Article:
We may never know the depth of Donald Trump's corruption

We may never know the depth of Donald Trump's corruption
Swag from the Trump Store. Nickolai Hammar /NPR

Two days ago, The Washington Post reported that "a company in which President Trump’s brother has a financial stake received a $33 million contract from the U.S. Marshals Service earlier this year." Two competitors protested the award, with one filing a complaint alleging that the firm's "efforts to obscure Mr. Robert Trump’s financial interest in the company even as it trades on the Trump name... present the appearance of preferential treatment for those who are close to the President.”


It's a small story in the saga of Trump's presidency and it went largely unnoticed. There have been dozens of similar reports of what appear on their face to be glaring examples of corruption but aren't quite smoking guns since he took office. They've involved his own businesses, his family's various ventures and apparent conflicts among Trump appointees throughout the federal government.

Yet it's hard to avoid the conclusion that what investigative journalists have ferreted out so far only scratches the surface. Earlier this month, for example, William Cohan reported for Vanity Fair that an unknown group of traders have made billions in stock and commodities futures by predicting Trump's notoriously unpredictable market-moving statements and in some cases his official actions.

Cowan described a series of seemingly too-good-to-be-true bets made in the moments before markets closed that earned tens of millions of dollars and then added:  "these wins were peanuts compared to the money made by a trader, or group of traders, who bought 420,000 September e-minis in the last 30 minutes of trading on June 28."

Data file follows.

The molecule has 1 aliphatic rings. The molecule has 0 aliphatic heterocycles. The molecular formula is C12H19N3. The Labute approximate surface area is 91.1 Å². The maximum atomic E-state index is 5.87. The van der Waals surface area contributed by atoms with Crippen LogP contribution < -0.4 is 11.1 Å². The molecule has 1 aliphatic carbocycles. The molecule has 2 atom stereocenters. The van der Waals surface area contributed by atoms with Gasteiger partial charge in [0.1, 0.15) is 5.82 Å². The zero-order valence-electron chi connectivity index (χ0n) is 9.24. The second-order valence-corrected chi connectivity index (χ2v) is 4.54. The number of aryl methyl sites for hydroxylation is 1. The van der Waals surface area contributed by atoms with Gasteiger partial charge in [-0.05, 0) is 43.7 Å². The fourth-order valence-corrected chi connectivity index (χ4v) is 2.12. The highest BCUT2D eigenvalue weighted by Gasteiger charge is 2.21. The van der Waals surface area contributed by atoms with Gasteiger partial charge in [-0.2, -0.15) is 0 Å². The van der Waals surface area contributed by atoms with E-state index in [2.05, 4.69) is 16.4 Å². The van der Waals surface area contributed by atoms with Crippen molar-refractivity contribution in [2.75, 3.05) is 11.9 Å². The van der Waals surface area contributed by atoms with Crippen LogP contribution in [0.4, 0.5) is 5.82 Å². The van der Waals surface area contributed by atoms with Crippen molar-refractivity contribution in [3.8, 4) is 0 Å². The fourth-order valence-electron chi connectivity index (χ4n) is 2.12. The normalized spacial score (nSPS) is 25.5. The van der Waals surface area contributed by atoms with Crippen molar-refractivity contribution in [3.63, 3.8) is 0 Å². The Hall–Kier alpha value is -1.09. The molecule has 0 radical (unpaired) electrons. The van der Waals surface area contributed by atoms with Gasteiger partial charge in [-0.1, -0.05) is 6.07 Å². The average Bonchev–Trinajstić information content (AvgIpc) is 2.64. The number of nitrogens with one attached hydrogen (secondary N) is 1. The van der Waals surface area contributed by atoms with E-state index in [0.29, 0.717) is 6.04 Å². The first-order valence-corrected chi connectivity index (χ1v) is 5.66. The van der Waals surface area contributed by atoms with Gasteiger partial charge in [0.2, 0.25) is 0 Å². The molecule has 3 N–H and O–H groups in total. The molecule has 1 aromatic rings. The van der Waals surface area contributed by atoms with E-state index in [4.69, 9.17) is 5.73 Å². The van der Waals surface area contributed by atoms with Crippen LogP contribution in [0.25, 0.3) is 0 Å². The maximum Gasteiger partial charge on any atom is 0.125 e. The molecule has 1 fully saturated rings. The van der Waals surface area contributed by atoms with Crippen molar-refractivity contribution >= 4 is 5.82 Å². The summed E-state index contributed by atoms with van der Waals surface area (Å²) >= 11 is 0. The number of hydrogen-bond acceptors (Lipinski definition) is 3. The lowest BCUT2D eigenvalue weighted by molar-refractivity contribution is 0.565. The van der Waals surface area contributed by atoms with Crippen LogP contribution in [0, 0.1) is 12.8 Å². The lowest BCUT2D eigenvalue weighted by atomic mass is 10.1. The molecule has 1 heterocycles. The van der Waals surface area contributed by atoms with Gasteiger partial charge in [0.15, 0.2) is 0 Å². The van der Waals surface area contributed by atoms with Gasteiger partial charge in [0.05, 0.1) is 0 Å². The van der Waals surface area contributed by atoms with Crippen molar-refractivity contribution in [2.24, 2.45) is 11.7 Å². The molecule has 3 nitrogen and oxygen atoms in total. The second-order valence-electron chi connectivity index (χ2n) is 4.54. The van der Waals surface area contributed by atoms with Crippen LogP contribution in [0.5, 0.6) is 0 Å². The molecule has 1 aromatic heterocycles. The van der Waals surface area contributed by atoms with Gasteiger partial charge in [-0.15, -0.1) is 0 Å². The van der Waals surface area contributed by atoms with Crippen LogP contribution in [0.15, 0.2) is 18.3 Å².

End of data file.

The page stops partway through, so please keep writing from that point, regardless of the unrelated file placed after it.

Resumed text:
That was some 40% of the day’s trading volume in September e-minis—making it a trade that could not easily be ignored. By then, President Trump was already in Osaka, Japan—14 hours ahead of Chicago—and on his way to a roughly hour-long meeting with China’s President Xi Jinping as part of the G20 summit. On Saturday in Osaka, after the market had closed in Chicago, Trump emerged from his meeting with Xi and announced that the intermittent trade talks were “back on track.” The following week was a good one in the stock market, thanks to the Trump announcement. On Thursday, June 27, the S&P 500 index stood at about 2915; a week or so later, it was just below 3000, a gain of 84 points, or $4,200 per e-mini contract. Whoever bought the 420,000 e-minis on June 28 had made a handsome profit of nearly $1.8 billion.

Traders in the Chicago pits have been watching these kinds of wagers with an increasing mixture of shock and awe since the start of the Trump presidency. They are used to rapid fluctuations in the S&P 500 index; volatility is common, of course. But the precision and timing of these trades, and the vast amount of money being made as a result of them, make the traders wonder if all this is on the level. Are the people behind these trades incredibly lucky, or do they have access to information that other people don’t have about, say, Trump’s or Beijing’s latest thinking on the trade war or any other of a number of ways that Trump is able to move the markets through his tweeting or slips of the tongue? Essentially, do they have inside information?